Berekjiklian Again Rejects Pill Testing After Yet Another Festival Death

Gladys Berejiklian has rejected calls for pill testing after yet another young person died at a music festival from a suspected overdose.

A 19-year-old woman died in hospital on Saturday night after attending the FOMO music festival in western Sydney, becoming the fifth person to die in such circumstances in six months.

The NSW premier said she was willing to do whatever it takes to reduce drug deaths, but that doesn't include pill testing -- a harm reduction measure backed by the wider medical community and the National Drug and Alcohol Research Centre.

"These illicit drugs kill lives, and if there's more we need to do, we will, but I also want to make sure we look at every opportunity to reduce those deaths caused," she told media on Sunday.

"I worry that pill testing could actually have the opposite effect."

Over 11,000 people attended the FOMO music festival in Sydney. Photo: Facebook.

The circumstances of her death are being investigated and police are appealing for anyone with information to come forward.

The teen died after "ingesting an unknown substance", a police spokesperson confirmed to 10 daily. An investigation is now under way into the circumstances surrounding her death.

"Every time a young person's life is lost to drugs tragically in this way, it tears me to shreds," Berejiklian said.

"I can't imagine what her family and her loved ones are going through this morning. It absolutely cuts me apart."

Her family rushed to be by her side at Westmead Hospital and was with her when she died, a festival spokesperson confirmed.

"We are deeply saddened by the death of one of our patrons of FOMO Festival in Sydney yesterday," the spokesperson said.

"Our most heartfelt and sincerest condolences go out to her family and friends."

The festival said it was working closely with NSW Police, and would continue its anti-drug messaging -- "a message we're proud to deliver and will continue to do so with unwavering commitment in order to keep our beloved patrons safe."

The tragic news is the latest in a number of deaths at summer music festivals across the country, as the debate on pill testing as a harm reduction measure heats up.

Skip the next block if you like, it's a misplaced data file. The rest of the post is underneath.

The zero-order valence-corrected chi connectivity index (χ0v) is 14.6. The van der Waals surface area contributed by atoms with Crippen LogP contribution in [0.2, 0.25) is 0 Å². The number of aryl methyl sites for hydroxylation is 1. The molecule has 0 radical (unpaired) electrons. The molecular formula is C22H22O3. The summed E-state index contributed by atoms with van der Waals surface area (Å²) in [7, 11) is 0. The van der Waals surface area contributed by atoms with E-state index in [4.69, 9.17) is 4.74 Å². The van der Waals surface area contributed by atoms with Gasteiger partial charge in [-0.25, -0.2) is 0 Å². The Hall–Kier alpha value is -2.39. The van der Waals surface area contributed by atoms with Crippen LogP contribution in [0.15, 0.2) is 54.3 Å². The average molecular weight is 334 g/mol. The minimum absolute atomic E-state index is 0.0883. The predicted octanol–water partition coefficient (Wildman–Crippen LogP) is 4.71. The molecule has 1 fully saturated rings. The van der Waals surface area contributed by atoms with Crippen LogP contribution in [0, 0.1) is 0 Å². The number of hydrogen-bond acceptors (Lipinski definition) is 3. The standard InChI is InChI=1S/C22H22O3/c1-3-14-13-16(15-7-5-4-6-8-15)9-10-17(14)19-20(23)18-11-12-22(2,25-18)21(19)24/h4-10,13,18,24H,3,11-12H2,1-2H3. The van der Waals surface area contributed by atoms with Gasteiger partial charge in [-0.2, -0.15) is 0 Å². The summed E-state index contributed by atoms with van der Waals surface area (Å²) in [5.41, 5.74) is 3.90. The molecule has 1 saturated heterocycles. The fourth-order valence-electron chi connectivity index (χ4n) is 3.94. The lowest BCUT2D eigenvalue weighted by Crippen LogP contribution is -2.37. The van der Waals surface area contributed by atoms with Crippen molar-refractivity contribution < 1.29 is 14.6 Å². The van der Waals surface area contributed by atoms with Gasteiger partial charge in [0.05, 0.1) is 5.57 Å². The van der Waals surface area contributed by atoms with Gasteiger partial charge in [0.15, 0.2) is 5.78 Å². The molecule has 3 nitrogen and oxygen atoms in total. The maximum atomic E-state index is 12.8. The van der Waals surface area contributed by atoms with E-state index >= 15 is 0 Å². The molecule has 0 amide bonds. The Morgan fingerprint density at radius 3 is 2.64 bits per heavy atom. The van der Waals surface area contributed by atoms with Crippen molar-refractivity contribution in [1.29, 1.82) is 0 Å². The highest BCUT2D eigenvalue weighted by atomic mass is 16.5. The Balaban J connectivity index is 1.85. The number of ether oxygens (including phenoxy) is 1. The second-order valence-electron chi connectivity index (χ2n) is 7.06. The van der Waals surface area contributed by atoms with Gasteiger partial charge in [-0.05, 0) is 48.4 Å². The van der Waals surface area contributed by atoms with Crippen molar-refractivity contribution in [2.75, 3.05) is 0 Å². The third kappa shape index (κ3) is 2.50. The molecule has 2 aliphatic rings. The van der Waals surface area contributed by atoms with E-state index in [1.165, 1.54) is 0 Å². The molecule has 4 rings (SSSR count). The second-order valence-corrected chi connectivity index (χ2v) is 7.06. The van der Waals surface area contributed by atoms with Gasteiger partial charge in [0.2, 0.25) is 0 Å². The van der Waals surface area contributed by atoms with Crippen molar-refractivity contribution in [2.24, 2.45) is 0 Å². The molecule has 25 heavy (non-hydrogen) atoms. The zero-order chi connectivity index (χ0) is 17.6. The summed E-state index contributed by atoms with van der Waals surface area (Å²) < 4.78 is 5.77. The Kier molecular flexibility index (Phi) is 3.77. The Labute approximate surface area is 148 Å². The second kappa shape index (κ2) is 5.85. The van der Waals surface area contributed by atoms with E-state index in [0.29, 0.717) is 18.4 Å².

Callum Brosnan, 19, suffered a suspected overdose at the Knockout Games of Destiny festival in Sydney in early December.

Sydney teenager Callum Brosnan died after taking a lethal dose of illegal substances at the Knockout Games of Destiny festival. (Image: Facebook)

Josh Tam, 22, died a few weeks later at the Lost Paradise festival on the NSW Central Coast.

Joseph Pham, 23, and Diana Nguyen, 21, died from suspected drug overdoses at the Defqon 1 music festival in September last year.

Despite harm reduction advocates -- including doctors and the former police commissioner -- long pushing for pill testing, politicians have been reluctant to even consider the option.

However, NSW premier Gladys Berejiklian recently softened her stance, saying she would consider implementing pill testing if she could be shown evidence it saves lives.

Opposition leader Michael Daley said pill testing "should not be off the table".

The national campaign for drug law reform, 'Take Control', has been pleading with the NSW government to take action on pill testing.

"As always, we must be respectful of the family and remember that every single life is precious,” Ted Noffs Foundation CEO Matt Noffs said late last year.

“This doesn’t need to be the summer of festival deaths.

An estimated 11,387 people attended FOMO, with officers searching 146 people and finding 54 of them with drugs.

Another 23 were ejected, mostly for intoxication, while 28 were refused entry, police said.

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